More than a dozen undocumented immigrants brought to the United States as minors are heading to Capitol Hill to push for a measure that would allow a path to legal status for people like them who want to serve in the U.S. military.
The immigrants, who as a group are known as Dreamers, say they should not be punished for the actions of the adults who brought them here illegally, and that they want to serve the country as military members.
One of the young adults who will be in Washington D.C. pushing for the measure is Alina Cortes, a 23-year-old Texas resident who came from Mexico at the age of 5 and participated in the Army ROTC program at Texas A&M University.
Her ROTC experience, said Cortes, convinced her that she is meant to have a military career.
“My experience in ROTC changed my life,” said Cortes in a statement sent to Fox News Latino. “I realized that I have not only the desire but also the leadership capabilities to serve as an officer in the Corps — to stand up for others and to lead with courage and respect.”
“To be able to serve the only nation I call home is now is my biggest dream," Cortes said. "I know that this is what I was meant to do. I only ask for a chance to prove that I am just as American as anybody else who was born here."
The Dreamers' push comes as lawmakers in both the Senate and House wrangle over whether to include an amendment granting a path to legal status to undocumented immigrants who enlist in the U.S. military.
Senate Democrats are considering adding a measure known as the ENLIST Act to their defense budget bill. On Monday, in an attempt to fuel the idea of moving forward the ENLIST Act, Sen. Dick Durban, an Illinois Democrat, held a field hearing in Chicago.
“I am confident that Dreamers will soon have the chance to serve honorably in the armed forces,” Durbin said, according to published reports. “On that day America will be [a] stronger and better country.”
The head of America’s Voice, a group that advocates for more lenient immigration measures, said the undocumented immigrants willing to give their lives for the United States deserve special consideration.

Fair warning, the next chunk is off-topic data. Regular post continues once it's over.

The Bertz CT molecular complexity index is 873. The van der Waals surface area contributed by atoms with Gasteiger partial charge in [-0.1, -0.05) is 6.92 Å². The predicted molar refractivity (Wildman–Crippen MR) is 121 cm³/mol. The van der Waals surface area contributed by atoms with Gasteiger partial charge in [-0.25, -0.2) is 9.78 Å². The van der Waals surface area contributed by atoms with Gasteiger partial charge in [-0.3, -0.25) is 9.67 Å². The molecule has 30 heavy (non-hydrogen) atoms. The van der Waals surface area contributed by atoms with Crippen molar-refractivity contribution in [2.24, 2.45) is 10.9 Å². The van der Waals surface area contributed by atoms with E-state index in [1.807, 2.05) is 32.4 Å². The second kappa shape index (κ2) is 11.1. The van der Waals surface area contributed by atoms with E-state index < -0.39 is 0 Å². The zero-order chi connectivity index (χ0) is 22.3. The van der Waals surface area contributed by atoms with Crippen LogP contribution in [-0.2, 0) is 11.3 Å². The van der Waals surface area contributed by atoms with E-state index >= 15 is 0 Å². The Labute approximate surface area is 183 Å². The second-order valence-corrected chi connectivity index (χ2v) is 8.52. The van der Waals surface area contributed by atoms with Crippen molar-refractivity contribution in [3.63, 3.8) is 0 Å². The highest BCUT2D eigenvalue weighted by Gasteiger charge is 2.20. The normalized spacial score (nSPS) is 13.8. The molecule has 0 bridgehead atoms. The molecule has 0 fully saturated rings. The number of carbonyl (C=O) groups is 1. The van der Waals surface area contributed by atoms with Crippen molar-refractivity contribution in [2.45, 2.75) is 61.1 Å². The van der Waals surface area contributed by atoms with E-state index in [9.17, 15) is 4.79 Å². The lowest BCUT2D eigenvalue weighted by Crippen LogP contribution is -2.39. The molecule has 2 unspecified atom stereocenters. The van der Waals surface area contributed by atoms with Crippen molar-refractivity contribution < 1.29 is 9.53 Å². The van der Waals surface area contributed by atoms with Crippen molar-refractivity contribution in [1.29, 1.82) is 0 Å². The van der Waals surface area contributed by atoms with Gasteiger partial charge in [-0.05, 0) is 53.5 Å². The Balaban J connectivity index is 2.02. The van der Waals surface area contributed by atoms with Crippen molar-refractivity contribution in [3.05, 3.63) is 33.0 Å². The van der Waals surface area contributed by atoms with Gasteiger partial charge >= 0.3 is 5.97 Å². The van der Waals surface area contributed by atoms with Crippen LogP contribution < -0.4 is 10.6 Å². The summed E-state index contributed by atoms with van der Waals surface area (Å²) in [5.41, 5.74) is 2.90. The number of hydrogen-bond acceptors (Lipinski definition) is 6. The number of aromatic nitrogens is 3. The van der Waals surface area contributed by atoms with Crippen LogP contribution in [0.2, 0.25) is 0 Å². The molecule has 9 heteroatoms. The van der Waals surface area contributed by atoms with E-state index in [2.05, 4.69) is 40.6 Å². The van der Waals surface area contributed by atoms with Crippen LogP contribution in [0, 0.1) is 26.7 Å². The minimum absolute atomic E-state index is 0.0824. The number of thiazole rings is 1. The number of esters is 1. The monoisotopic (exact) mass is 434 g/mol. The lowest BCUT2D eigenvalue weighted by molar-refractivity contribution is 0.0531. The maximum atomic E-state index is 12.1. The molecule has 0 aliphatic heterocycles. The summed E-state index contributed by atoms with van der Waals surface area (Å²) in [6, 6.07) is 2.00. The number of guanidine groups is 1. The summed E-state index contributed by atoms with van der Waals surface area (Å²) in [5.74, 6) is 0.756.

“We’re very thankful that Senator Durbin is shedding light on this important policy problem and working hard to give young immigrants who are American in all but paperwork the opportunity to serve the country they know and love,” said Frank Sharry, executive director of America’s Voice. “If an immigrant is prepared to put his life on the line to contribute to the country he loves, then I believe he has earned the right to be called a citizen.”
Meanwhile, a House Republican from California, Rep. Jeff Denham, filed his military-immigration bill as an amendment to the sweeping defense policy measure that the House will consider this week.
Denham's legislation would create a path to citizenship for immigrants who were brought illegally to the U.S. as children and serve in the military.
The House Rules Committee will decide on Tuesday on what amendments the House will vote on during work on the defense bill, which should be completed by week's end.
House Majority Leader Eric Cantor said he would block efforts to include the ENLIST Act in a larger bill.
Last week, Cantor spokesman Doug Heye said: "No proposed ENLIST amendment to [the defense budget bill] will be made in order."
Heye said no stand-alone vote on the measure would be permitted, either.
It was the latest setback for President Barack Obama's efforts to move comprehensive immigration legislation through Congress to boost border security, remake legal worker programs and offer legal status to the estimated 11.5 million people now living here illegally. The Senate passed an immigration bill last year, but it's been stalled in the GOP-led House.
Denham's measure was widely popular and seen as perhaps the likeliest area for compromise.
But in recent weeks prominent conservative groups, including the Heritage Foundation, announced their opposition. Heritage Action, the group's political arm, announced it would include the vote in its ratings on lawmakers and called Denham's legislation "deplorable."
Cantor himself, who previously had supported offering a path to citizenship for immigrants brought illegally as children, faces a primary challenge in Virginia on June 10, from a tea party opponent who has criticized the majority leader for not being conservative enough and accused him of supporting amnesty for immigrants living here illegally.
Cantor, House Speaker John Boehner and other House GOP leaders have insisted they want to advance immigration legislation, though they've rejected the Senate's comprehensive bill.
Chances have always looked slim, but the White House and outside advocates saw a window for action over the next several months, before Congress' August recess and November midterm elections.
One of the young immigrants in Washington D.C. this week, Lorenzo Robles-Gomez, 20, said he hopes that face-to-face appeals to lawmakers and their staffs will compel them to move on a measure that could help young immigrants.
“I came illegally when I was five,” the Kansas youth said to Fox News Latino, “but I didn’t have anything to say about it.”
He said he would like to join the U.S. Air Force, a way that he feels he could “give back to this country for what it has given me.”
The Associated Press contributed to this report.
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